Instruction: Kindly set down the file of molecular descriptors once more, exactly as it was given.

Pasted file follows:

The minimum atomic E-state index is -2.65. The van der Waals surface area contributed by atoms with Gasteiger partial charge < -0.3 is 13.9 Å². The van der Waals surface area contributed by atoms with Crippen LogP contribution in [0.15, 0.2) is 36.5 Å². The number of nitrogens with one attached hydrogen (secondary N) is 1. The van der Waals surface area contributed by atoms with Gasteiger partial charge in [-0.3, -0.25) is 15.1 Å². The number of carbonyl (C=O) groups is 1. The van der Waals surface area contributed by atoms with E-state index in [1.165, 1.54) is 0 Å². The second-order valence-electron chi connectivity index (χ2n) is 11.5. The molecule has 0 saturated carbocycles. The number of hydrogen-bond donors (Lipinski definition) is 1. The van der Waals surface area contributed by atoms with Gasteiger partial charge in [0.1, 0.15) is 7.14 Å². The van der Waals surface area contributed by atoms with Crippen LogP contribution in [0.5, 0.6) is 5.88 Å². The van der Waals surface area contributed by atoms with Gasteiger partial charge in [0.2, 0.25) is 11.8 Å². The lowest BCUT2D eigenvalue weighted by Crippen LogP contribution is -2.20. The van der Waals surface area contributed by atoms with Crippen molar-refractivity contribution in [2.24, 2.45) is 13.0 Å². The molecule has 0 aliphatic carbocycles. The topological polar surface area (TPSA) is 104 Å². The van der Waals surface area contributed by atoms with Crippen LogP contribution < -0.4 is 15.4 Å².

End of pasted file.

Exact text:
The minimum atomic E-state index is -2.65. The van der Waals surface area contributed by atoms with Gasteiger partial charge < -0.3 is 13.9 Å². The van der Waals surface area contributed by atoms with Crippen LogP contribution in [0.15, 0.2) is 36.5 Å². The number of nitrogens with one attached hydrogen (secondary N) is 1. The van der Waals surface area contributed by atoms with Gasteiger partial charge in [-0.3, -0.25) is 15.1 Å². The number of carbonyl (C=O) groups is 1. The van der Waals surface area contributed by atoms with E-state index in [1.165, 1.54) is 0 Å². The second-order valence-electron chi connectivity index (χ2n) is 11.5. The molecule has 0 saturated carbocycles. The number of hydrogen-bond donors (Lipinski definition) is 1. The van der Waals surface area contributed by atoms with Gasteiger partial charge in [0.1, 0.15) is 7.14 Å². The van der Waals surface area contributed by atoms with Crippen LogP contribution in [0.5, 0.6) is 5.88 Å². The van der Waals surface area contributed by atoms with Gasteiger partial charge in [0.2, 0.25) is 11.8 Å². The lowest BCUT2D eigenvalue weighted by Crippen LogP contribution is -2.20. The van der Waals surface area contributed by atoms with Crippen molar-refractivity contribution in [2.24, 2.45) is 13.0 Å². The molecule has 0 aliphatic carbocycles. The topological polar surface area (TPSA) is 104 Å². The van der Waals surface area contributed by atoms with Crippen LogP contribution < -0.4 is 15.4 Å².